If, however, "premises" is thought to be significant, the premises of a deliveryman may fairly include the places where he goes to make deliveries, Davis v. J. & B. Motor Lines, 193 Tenn. 233, 245 S.W.2d 769 (1951) (A contractor's premises include the highway, when his business is hauling freight.); see Babine v. Cane Const. Corp., 153 Me. 339, 138 A.2d 625 (1958) (When a contractor takes his employees onto the premises of another, to perform the contract, such premises become the contractor's premises.); Ganassi v. Pittsburgh Coal Co., 162 Pa.Super. 289, 57 A.2d 717 (1948) (A public way may be the premises of an employer.).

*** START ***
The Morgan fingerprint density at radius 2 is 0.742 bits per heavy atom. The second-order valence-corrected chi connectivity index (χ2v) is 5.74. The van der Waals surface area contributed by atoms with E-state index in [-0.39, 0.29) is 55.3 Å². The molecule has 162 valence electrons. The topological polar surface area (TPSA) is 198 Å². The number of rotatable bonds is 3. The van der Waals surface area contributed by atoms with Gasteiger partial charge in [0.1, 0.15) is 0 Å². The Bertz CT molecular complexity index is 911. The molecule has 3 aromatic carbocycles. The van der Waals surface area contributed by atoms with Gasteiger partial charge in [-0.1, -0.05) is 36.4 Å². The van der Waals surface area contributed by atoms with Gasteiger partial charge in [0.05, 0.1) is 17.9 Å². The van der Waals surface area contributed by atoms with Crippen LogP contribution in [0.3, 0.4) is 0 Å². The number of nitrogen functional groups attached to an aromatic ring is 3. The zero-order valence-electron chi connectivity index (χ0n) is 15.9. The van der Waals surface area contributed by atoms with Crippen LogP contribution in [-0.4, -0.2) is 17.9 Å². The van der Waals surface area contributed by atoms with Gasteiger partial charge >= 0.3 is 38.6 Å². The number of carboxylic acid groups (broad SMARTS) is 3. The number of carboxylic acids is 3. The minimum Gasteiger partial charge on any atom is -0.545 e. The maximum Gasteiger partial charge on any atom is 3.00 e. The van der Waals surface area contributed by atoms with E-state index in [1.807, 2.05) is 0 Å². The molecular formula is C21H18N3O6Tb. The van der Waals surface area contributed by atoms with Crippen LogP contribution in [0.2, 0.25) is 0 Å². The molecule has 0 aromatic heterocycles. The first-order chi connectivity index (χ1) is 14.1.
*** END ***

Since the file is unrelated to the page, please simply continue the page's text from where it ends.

Home delivery customers are usually in their homes, sometimes alone; and deliveries of merchandise may expose householders to one-on-one confrontations with deliverymen. It would be a strange rule indeed which, while allowing recovery for assaults committed in "the store," would deny a master's liability for an assault committed on a lone woman in her own home, by a deliveryman required by his job to enter the home.
As to "common carrier" as a possible rationale of Tarman, the Court of Appeals for the District of Columbia Circuit seems already to have recognized that it is the situation rather than the geography which is important; how else could it have been held that one was still in the status of a passenger when he was wilfully run down by a taxi which he had already vacated? One need not be critical of the Tarman result to believe that the court was, as the court should now be, willing to decide cases on substance rather than form.